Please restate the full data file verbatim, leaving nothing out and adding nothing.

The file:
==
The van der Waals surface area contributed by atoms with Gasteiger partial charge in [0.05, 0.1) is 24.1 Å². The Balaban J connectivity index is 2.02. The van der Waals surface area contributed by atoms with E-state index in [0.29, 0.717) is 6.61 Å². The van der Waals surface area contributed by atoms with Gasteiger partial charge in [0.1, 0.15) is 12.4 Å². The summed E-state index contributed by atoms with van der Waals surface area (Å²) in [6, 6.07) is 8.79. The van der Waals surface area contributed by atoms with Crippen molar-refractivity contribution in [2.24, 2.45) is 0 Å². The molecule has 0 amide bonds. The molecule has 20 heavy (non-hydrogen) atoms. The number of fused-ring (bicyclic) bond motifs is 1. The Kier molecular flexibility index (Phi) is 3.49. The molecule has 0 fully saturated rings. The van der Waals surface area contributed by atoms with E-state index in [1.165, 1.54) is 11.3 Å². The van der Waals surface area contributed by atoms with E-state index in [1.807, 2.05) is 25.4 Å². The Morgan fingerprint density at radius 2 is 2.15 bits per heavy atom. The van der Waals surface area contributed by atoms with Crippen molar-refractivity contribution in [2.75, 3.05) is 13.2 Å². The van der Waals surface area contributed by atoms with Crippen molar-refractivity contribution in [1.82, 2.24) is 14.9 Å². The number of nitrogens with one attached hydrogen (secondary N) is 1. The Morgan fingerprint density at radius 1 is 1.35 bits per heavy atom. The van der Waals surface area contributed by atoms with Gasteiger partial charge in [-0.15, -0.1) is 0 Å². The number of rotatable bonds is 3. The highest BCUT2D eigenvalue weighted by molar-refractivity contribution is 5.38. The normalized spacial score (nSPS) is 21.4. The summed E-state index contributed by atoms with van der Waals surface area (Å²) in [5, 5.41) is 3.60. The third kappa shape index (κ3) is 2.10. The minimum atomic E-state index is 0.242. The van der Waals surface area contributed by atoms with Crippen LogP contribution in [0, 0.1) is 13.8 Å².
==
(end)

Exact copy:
The van der Waals surface area contributed by atoms with Gasteiger partial charge in [0.05, 0.1) is 24.1 Å². The Balaban J connectivity index is 2.02. The van der Waals surface area contributed by atoms with E-state index in [0.29, 0.717) is 6.61 Å². The van der Waals surface area contributed by atoms with Gasteiger partial charge in [0.1, 0.15) is 12.4 Å². The summed E-state index contributed by atoms with van der Waals surface area (Å²) in [6, 6.07) is 8.79. The van der Waals surface area contributed by atoms with Crippen molar-refractivity contribution in [2.24, 2.45) is 0 Å². The molecule has 0 amide bonds. The molecule has 20 heavy (non-hydrogen) atoms. The number of fused-ring (bicyclic) bond motifs is 1. The Kier molecular flexibility index (Phi) is 3.49. The molecule has 0 fully saturated rings. The van der Waals surface area contributed by atoms with E-state index in [1.165, 1.54) is 11.3 Å². The van der Waals surface area contributed by atoms with E-state index in [1.807, 2.05) is 25.4 Å². The Morgan fingerprint density at radius 2 is 2.15 bits per heavy atom. The van der Waals surface area contributed by atoms with Crippen molar-refractivity contribution in [2.75, 3.05) is 13.2 Å². The van der Waals surface area contributed by atoms with Crippen molar-refractivity contribution in [1.82, 2.24) is 14.9 Å². The number of nitrogens with one attached hydrogen (secondary N) is 1. The Morgan fingerprint density at radius 1 is 1.35 bits per heavy atom. The van der Waals surface area contributed by atoms with Gasteiger partial charge in [-0.15, -0.1) is 0 Å². The number of rotatable bonds is 3. The highest BCUT2D eigenvalue weighted by molar-refractivity contribution is 5.38. The normalized spacial score (nSPS) is 21.4. The summed E-state index contributed by atoms with van der Waals surface area (Å²) in [5, 5.41) is 3.60. The third kappa shape index (κ3) is 2.10. The minimum atomic E-state index is 0.242. The van der Waals surface area contributed by atoms with Crippen LogP contribution in [0, 0.1) is 13.8 Å².